Top Culprits for Income Inequality? Exec Pay and Educational Failures

Tim Noah’s great series on the causes of income inequality got a lot less attention during its second week than its first week. So I thought it worthwhile to focus on what he concluded was causing the dangerous new income inequality in America.

Here’s how he described the relative importance of each of the causes of income inequality he looked at:

Here is a back-of-the-envelope calculation, an admittedly crude composite of my discussions with and reading of the various economists and political scientists cited thus far:

  • Race and gender are responsible for none of it, and single parenthood is responsible for virtually none of it.
  • Immigration is responsible for 5 percent.
  • The imagined uniqueness of computers as a transformative technology is responsible for none of it.
  • Tax policy is responsible for 5 percent.
  • The decline of labor is responsible for 20 percent.
  • Trade is responsible for 10 percent.
  • Wall Street and corporate boards’ pampering of the Stinking Rich is responsible for 30 percent.
  • Various failures in our education system are responsible for 30 percent.

Most of these factors reflect at least in part things the federal government did or failed to do. Immigration is regulated, at least in theory, by the federal government. Tax policy is determined by the federal government. The decline of labor is in large part the doing of the federal government. Trade levels are regulated by the federal government. Government rules concerning finance and executive compensation help determine the quantity of cash that the Stinking Rich take home. Education is affected by government at the local, state, and (increasingly) federal levels. In a broad sense, then, we all created the Great Divergence, because in a democracy, the government is us.

Here’s Noah’s installment on executive pay, in which he argues that things like technology make it easier for entertainers and top execs to maximize their pay, while deregulation allowed the banksters to command huge salaries.

And here’s the one on educational problems. Largely, Noah describes, the problem is that K-12 education isn’t preparing students as well for today’s job market as it used to. In addition, between college costs and the removal of incentives (like the draft) to stay in school, educational attainment stalled for a number of years. As a result, the value of a college education is much greater, so those without a degree do worse by comparison.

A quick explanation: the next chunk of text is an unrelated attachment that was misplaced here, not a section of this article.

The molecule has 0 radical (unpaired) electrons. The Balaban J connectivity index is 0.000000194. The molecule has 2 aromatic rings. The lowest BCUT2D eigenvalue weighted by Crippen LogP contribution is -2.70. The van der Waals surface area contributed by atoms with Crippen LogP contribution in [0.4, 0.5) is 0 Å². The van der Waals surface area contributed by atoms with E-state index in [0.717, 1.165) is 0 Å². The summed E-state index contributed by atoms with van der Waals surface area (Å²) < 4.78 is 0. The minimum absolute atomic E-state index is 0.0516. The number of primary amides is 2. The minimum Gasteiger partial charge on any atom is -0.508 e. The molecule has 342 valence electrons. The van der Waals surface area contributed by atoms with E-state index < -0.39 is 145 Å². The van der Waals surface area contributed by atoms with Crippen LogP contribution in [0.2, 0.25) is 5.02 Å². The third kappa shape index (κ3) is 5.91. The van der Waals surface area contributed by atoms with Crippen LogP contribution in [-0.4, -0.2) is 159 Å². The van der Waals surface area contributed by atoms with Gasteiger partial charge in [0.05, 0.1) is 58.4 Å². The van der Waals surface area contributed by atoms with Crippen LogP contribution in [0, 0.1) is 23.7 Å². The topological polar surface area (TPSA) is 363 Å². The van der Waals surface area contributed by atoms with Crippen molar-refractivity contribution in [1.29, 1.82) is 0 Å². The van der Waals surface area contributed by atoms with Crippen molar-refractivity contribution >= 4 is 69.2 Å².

image_print
  1. allan says:

    The problem with back-of-the-envelope calculations is that they are back-of-the-envelope.
    For example, I find

    Tax policy is responsible for 5 percent.

    very hard to swallow. The decline in the top rates over the last few decades,
    and little scams like the 15% marginal rate of hedgies, has to have had a sizable effect.
    And it had a multiplicative rather than additive effect when combined with skyrocketing executive pay.

    • emptywheel says:

      Agree, the back of the envelope calculations are just that. After all, part of the argument for how the stinking rich became so has to do w/tech.

      The Economist has a column this week that points more heavily to tech.

      In the 1970s and 1980s employment in quintessentially middle-skilled, middle-income occupations—salespeople, bank clerks, secretaries, machine operators and factory supervisors—grew faster than that in lower-skilled jobs. But around the early 1990s, something changed. Labour markets across the rich countries shifted from a world where people’s job and wage prospects were directly related to their skill levels. Instead, with only a few exceptions, employment in middle-class jobs began to decline as a share of the total while the share of both low- and high-skilled jobs rose (see chart). The pattern was similar in countries with very different levels of unionisation, prevalence of collective bargaining and welfare systems. This “polarisation” of employment almost certainly had a common cause.

      The development of information technology (IT) is the leading candidate. Computers do not directly compete with the abstract, analytical tasks that many high-skilled workers do, but aid their productivity by speeding up the more routine bits of their jobs. But they do directly affect the need for people like assembly-line workers or those doing certain clerical tasks, whose jobs can be reduced to a set of instructions which a machine can easily follow (and which can consequently be mechanised). At the other end of the employment spectrum, as the example of the towel-folding robot neatly demonstrates, low-skilled jobs may not require much education but they are very hard to mechanise.

      Though note that is international, so doesn’t account for the leveling off in US educational attainment or our collapse of unions.

      • Phoenix Woman says:

        I would also question the idea that race isn’t a factor when the defunding of public schools in majority-nonwhite areas, particularly in the South, as a result of white flight is such a big problem.

  2. Mary says: